Digital Storytelling Tips & Tricks
Also, be prepared for your students to pick up on using the programs more quickly than you may be able to. Their generation seems to have an almost innate knack for technology, and they may even be able to teach you a few tricks.
1. Be Prepared for Bumps in the Road
Whether it is your first time trying digital storytelling in the classroom or your twelfth, there are inevitably going to be technological difficulties and other problems that pop up. Accept that this is going to happen and prepare your students for this likelihood as well. Don’t let them get too discouraged if, for example, the segment of video they just recorded magically disappears.
2. Allow Students to Be Creative
As we shared above, one of the main benefits of digital storytelling is that it allows students to be creative. Be sure to give your students enough freedom to experiment and explore so they can share a story in the way they want to tell it.
3. Hold Students Accountable
While creativity is important, so is accountability. Many of your students may do well when given the space to be creative and take risks. However, some students may not be able to handle greater amounts of freedom as well as others. Knowing the personality of your students can help you identify which students may need a bit more support to stay focused on the task at hand.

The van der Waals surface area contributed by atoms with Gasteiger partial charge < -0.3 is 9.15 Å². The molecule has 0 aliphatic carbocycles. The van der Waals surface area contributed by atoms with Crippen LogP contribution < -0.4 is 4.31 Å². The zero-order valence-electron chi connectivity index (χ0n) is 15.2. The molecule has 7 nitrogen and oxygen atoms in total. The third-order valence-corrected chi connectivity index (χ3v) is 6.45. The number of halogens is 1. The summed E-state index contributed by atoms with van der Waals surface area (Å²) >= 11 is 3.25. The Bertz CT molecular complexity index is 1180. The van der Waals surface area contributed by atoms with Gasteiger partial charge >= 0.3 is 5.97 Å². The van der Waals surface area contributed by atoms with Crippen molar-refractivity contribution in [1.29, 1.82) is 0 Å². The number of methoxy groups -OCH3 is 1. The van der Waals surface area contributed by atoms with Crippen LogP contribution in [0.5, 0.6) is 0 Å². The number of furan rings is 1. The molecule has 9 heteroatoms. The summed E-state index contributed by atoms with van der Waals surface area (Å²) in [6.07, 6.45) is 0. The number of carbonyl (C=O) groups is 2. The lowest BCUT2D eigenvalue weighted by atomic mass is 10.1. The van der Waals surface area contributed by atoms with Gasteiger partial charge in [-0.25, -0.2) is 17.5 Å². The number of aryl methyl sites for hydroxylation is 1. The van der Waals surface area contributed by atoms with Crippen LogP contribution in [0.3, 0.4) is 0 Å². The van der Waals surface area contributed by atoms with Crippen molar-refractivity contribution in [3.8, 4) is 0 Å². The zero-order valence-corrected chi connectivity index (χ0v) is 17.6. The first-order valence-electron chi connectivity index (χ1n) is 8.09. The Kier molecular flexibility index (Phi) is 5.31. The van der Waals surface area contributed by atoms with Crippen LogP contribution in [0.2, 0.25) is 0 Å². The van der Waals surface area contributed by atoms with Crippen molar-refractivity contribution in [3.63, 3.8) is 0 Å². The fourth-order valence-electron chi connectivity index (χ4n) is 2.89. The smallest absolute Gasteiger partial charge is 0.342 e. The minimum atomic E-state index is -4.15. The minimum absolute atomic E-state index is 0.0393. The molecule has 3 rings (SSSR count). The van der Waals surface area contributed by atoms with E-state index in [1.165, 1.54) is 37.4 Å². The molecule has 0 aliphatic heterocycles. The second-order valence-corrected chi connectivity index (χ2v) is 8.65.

4. Share Presentations
After students have had completed their digital stories, be sure to make time to allow each student to share their work with the class. This is an important way to culminate the process and provide some closure for their hard work.
5. Celebrate Each Student’s Accomplishments
Finally, celebrate the accomplishments of each student. Compiling all the steps and using different technological tools to share a story is a big task. Help students see that you are proud of the time and effort they put into their work.
If you’re looking for other ways to get your students engaged and interested in language arts, consider planning a reading fair and having students create a reading fair board to demonstrate their understanding of a text. If you’d like to learn more about reading fairs and how to set up a reading fair board, you can read this article.
Examples of Digital Storytelling in the Classroom
How can you use digital storytelling in the classroom? While you may think that it is only useful for having students share either a personal narrative or a fiction story, the truth is that it can actually be used across subject areas!